CAUL is seeking to enlist the support key stakeholders, to establish a national shared commitment to increasing the impact of our research outputs: publications, tools and data; by ensuring they are open, reusable, citable, reproducible and linked. This will necessitate the development of a clearly articulated national position on open access to research publications. Without such an approach we risk piecemeal decision making with investable additional costs to the national system overall. The benefits of a coordinated approach are many. It will not only ensure that Australia takes a proactive stance to increase opportunities for national innovation, it will also provide an opportunity to set in place sustainable policies and practices that increase the discoverability, use and diffusion of our research. In addition, it will strengthen Australia’s ability to positively influence the international agenda.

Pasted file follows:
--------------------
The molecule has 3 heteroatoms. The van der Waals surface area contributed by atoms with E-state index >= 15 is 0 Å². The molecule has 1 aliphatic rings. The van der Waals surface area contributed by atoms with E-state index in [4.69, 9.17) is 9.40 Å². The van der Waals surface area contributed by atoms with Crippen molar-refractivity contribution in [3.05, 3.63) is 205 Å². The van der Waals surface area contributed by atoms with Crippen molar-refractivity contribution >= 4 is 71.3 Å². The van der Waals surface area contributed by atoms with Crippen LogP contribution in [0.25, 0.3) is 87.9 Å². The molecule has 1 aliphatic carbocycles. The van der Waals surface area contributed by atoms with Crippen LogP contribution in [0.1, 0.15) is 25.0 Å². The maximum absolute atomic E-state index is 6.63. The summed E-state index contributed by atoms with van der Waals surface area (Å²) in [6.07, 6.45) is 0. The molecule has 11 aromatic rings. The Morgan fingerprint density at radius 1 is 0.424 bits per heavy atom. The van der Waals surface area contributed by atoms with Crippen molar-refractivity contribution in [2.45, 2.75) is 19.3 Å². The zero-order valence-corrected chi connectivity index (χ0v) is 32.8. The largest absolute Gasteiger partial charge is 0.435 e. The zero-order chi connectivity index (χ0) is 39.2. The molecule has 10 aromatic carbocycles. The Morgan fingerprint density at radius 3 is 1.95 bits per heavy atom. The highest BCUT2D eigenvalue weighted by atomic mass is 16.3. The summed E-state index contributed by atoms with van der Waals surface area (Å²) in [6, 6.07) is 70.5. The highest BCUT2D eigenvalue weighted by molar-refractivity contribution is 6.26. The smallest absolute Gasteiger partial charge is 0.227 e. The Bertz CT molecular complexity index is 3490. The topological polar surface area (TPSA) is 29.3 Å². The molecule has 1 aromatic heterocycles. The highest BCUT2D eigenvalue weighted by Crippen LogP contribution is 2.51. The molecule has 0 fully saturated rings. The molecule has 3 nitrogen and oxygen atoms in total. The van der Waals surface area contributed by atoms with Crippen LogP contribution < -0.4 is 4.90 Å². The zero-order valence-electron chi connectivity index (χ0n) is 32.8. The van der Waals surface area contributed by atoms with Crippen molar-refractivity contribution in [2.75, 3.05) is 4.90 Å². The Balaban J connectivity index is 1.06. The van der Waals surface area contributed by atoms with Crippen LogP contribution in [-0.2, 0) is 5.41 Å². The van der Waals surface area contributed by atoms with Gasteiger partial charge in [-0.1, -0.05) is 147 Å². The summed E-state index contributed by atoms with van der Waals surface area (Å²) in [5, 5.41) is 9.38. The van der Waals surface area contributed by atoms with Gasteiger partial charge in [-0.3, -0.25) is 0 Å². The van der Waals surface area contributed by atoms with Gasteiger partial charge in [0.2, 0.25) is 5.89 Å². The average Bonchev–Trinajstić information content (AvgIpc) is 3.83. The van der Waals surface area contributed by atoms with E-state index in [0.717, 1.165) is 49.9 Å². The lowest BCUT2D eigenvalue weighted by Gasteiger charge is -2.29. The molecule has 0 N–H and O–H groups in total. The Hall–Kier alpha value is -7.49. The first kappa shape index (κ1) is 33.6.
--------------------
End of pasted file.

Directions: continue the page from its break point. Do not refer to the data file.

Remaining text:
Special thanks for the expert input of Dr Virginia Barbour, members of the CAUL Research Advisory Committee and Dr Joanna Richardson
ABOUT THE AUTHOR
Linda O’Brien is Pro Vice Chancellor (Information Services) at Griffith University.
Linda is a member of the University executive with responsibility for the development and implementation of Griffith’s information strategy and management of the University’s information services; including eLearning and eResearch services, the Library, University records management and University-wide information and communication technology services, systems and infrastructure.